But most eloquent of all is a big frame picture frame, with 15 photographs on it.  Joe Angelini.   Carl Asaro.   Mike Brennan.  Al Feinberg.   Ed Geraghty.  Jose Guadalupe.  John Gill.   Mike Haub.  Mike Lynch.   Dan O’Callaghan.  Sam Oitice.  Lou Ragaglia.   Chris
Santora.    John Tipping.   Dave Wooley.

Signs are everywhere.  Most are general: “Thanks.”   “You’re in our prayers.”   “This great nation will not falter.”   But some are specific: a big poster dedicated to “Uncle Mike.” Another reads: “Dear Lt. Callaghan.  I hope you are safe + thank you for hanging out with me at the station.”

The firemen—New York’s Bravest, they call them—are there, too, mingling with the crowd, answering questions, accepting hugs.  They’ve all been down to the World Trade Center for duty, but somebody has to stay back to be ready to deal with other fires and emergencies—other occasions to risk their lives.

Joe Maresca, 32, has the swarthy handsomeness of George Clooney, although he’s thinner—or maybe he’s just more gaunt after the last few days.    He passed the fireman’s exam in 1992, but had to wait seven years to get on the force; he took a pay cut when he took the job.

Why did he want this work?   “I like to help people.  If I weren’t doing this, I’d like to be a school teacher, or a child psychologist.”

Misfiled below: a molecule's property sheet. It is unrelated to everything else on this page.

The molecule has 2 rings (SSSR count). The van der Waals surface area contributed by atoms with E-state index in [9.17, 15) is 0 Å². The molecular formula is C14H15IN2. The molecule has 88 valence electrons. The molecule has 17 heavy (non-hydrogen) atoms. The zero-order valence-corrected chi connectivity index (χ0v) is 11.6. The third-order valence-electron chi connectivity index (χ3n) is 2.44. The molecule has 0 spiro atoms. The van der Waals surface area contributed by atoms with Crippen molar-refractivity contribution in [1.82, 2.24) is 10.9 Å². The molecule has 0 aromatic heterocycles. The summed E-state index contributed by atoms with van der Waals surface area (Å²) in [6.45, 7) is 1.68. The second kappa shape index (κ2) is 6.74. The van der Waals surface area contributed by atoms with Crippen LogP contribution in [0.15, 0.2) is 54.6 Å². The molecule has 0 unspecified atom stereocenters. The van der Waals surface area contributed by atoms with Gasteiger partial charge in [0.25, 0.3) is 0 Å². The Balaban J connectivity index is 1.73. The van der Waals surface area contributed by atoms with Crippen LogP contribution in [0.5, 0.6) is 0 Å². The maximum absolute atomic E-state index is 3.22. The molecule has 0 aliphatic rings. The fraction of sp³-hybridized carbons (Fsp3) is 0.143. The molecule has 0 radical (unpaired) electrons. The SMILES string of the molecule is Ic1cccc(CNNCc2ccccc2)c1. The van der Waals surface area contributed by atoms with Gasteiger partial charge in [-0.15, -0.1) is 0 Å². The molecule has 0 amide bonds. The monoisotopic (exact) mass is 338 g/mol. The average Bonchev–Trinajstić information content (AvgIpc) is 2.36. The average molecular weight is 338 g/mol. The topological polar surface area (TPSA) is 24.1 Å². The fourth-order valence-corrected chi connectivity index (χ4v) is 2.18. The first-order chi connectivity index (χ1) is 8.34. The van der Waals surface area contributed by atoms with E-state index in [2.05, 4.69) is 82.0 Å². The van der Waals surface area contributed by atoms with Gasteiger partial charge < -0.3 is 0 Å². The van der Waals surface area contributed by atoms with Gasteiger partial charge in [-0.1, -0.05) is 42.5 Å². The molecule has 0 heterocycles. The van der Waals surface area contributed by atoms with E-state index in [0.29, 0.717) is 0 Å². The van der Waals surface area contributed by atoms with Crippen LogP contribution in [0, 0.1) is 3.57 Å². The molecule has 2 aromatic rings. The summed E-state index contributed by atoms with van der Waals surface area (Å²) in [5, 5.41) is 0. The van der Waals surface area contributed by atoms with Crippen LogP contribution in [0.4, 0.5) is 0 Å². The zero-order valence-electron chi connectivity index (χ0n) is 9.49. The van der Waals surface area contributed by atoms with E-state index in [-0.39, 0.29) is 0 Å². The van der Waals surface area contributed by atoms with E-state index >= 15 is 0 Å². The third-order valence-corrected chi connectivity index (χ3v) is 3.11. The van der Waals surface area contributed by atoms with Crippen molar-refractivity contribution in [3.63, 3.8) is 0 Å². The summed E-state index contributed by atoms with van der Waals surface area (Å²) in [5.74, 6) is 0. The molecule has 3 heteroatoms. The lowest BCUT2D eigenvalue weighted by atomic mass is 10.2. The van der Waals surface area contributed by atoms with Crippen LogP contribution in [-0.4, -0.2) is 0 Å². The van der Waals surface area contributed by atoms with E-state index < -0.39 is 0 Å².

Where was he on Tuesday morning?   “I had just finished a shift; I was in the shower when the call came.  The truck left without me."

So it was an accident that he wasn’t on the first wave—and that’s why he was there to
talk to me.   Having just finished a 15-hour shift, he got on the next truck and then put in another 15-hour tour of duty.  Since then, he’s had 24 hours on, 24 hours off.

I ask him how he feels about the loss of his comrades.  “They’re missing,” he corrects me, and notes that one of the wives is just a few feet away.  But of course, he knows that his “brothers” —that’s what all firemen call each other---are most likely missing forever.  After all, a whole firetruck—a 50-footer—is missing from their firehouse.  That’s how much debris and rubble came raining down on those men and machines that first got to the site, before the Twin Towers collapsed.

Changing the subject, I ask him what he thinks should happen to the World Trade Center site.  “Build it back up.  America is about progression and perfection. We’re about doing better, living longer, curing cancer, going to the moon.   Build it back.”

I’m not sure I agree.  I think that maybe we should leave the demolished zone as a permanent memorial, so that people from this day forth to the end of the world, as Shakespeare’s Henry V said, will know what happened on that day, and who died, and why.

All Americans, indirectly, will get some say about those acres in lower Manhattan, where thousands perished.  But not so many Americans—certainly not me—can get inside the head and the hearts of those who fought so heroically on Tuesday, those who went valiantly to
their deaths.

When I asked Moresca what he thought now about being a fireman, after Tuesday, he answered without hesitation: “Best job on the planet.”

I’m not sure I’ll ever really understand how Joe came to that
conclusion, but I know this: I’ll remember his words for as long as I
live, and I want you to remember them, too.   That band of
brothers--fewer than they once were, but still happy to do their
duty--deserve at least that much from the rest of us.